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Multiple CPUs and capabilities (can they be mismatched?)

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Is it possible for a system to have two CPUs which are mismatched in terms of functionality? For example, a dual Athlon64 (not dual core) where one is a Winchester core 3200+ and one is a Venice core 3200+? The latter has SSE3 while the former does not. And if such a situation arises, how can I deal with it robustly? Does Windows provide stuff to query the capabilities of a specific CPU, or do I need to spawn a thread with an affinity for each CPU and run cpuid checks from all of them? And then do I need to always know which CPU I'm running on? (Obviously I'd be writing multithreaded code here.)

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If this were the case it would break an enormous amount of software, the OS would have to fixed the entire process to a single processor or disabled the partially supported instruction set. So while it may have happened once or twice as a bug, I wouldn't bother supporting it.

Of course it's commonplace to mix processor types or even architectures on mainframes, but that's by design and everyone's aware of it.

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I would be highly suprised if a dual-cpu desktop system worked with two different processors. And if it did somehow work, I would bet that the mobo/bios and windows would have a hell of a time running on it, because it probably isn't one of those things that they coded for.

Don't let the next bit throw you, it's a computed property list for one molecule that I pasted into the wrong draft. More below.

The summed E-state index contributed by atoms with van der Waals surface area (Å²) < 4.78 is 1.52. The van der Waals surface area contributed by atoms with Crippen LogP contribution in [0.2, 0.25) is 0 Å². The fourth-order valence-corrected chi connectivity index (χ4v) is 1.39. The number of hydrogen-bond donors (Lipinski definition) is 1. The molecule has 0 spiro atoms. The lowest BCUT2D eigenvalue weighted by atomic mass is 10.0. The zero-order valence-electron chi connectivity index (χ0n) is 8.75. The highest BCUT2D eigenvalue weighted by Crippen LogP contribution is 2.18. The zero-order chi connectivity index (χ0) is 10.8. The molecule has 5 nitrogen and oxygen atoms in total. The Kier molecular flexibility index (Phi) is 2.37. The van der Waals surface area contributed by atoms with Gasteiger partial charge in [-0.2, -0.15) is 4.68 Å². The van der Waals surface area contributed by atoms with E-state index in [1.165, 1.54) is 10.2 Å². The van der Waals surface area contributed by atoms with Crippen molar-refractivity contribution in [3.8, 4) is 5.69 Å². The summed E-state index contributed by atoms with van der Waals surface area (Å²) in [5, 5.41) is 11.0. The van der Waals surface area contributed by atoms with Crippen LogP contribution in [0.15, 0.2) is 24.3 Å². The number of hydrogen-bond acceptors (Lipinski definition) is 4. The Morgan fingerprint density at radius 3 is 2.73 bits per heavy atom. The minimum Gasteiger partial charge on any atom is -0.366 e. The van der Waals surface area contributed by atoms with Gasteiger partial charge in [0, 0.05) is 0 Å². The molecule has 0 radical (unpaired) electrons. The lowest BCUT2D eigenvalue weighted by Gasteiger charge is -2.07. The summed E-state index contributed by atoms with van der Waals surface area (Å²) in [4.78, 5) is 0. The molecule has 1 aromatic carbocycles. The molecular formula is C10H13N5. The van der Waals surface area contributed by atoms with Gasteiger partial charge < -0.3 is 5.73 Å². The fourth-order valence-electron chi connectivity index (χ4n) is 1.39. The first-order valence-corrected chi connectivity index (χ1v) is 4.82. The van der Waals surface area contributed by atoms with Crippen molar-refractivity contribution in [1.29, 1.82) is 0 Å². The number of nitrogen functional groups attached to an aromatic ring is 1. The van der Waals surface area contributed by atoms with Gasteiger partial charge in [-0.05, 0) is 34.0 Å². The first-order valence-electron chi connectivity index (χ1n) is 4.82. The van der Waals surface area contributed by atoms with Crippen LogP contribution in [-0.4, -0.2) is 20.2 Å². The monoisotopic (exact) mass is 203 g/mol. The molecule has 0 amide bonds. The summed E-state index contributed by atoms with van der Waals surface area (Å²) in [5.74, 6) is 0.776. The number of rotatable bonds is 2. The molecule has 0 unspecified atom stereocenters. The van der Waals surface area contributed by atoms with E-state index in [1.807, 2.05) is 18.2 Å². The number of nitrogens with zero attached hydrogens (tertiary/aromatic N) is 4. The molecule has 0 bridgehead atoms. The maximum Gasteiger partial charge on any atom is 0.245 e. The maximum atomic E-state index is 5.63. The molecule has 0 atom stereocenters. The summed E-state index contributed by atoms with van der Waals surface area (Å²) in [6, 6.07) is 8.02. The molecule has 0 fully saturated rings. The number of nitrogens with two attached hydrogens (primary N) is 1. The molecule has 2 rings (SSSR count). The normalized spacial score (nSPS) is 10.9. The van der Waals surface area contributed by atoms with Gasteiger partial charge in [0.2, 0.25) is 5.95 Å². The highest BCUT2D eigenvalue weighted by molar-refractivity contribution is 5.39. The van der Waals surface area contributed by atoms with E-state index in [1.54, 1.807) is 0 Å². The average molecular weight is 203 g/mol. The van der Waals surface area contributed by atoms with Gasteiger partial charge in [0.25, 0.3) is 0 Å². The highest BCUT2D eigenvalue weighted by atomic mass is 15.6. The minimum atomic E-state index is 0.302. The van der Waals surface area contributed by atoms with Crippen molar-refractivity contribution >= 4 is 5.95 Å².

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I saw a post once just recently from a guy that did this. The first time he tried it he got a POST error like "mismatched CPUs" and it would not continue. He then swapped the CPUs and it booted, but the system thought it had SSE3 but it didn't.

The behavior I suspect would depend on the BIOS.

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Guest Anonymous Poster
Are you an idiot? venice and winchester cores are not designed for MP.

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imagine a heterogen cluster ... there you have your multiprocessing system with different cpus...


this kinda tricky situation

how do you find out if a processor supports sse3 and other instruction sets ...
maybe you can call these routines parallel on all systems and setup the programm in an other manner for every process ...

with MPI or openMP this could work (using private variables ... etc. )

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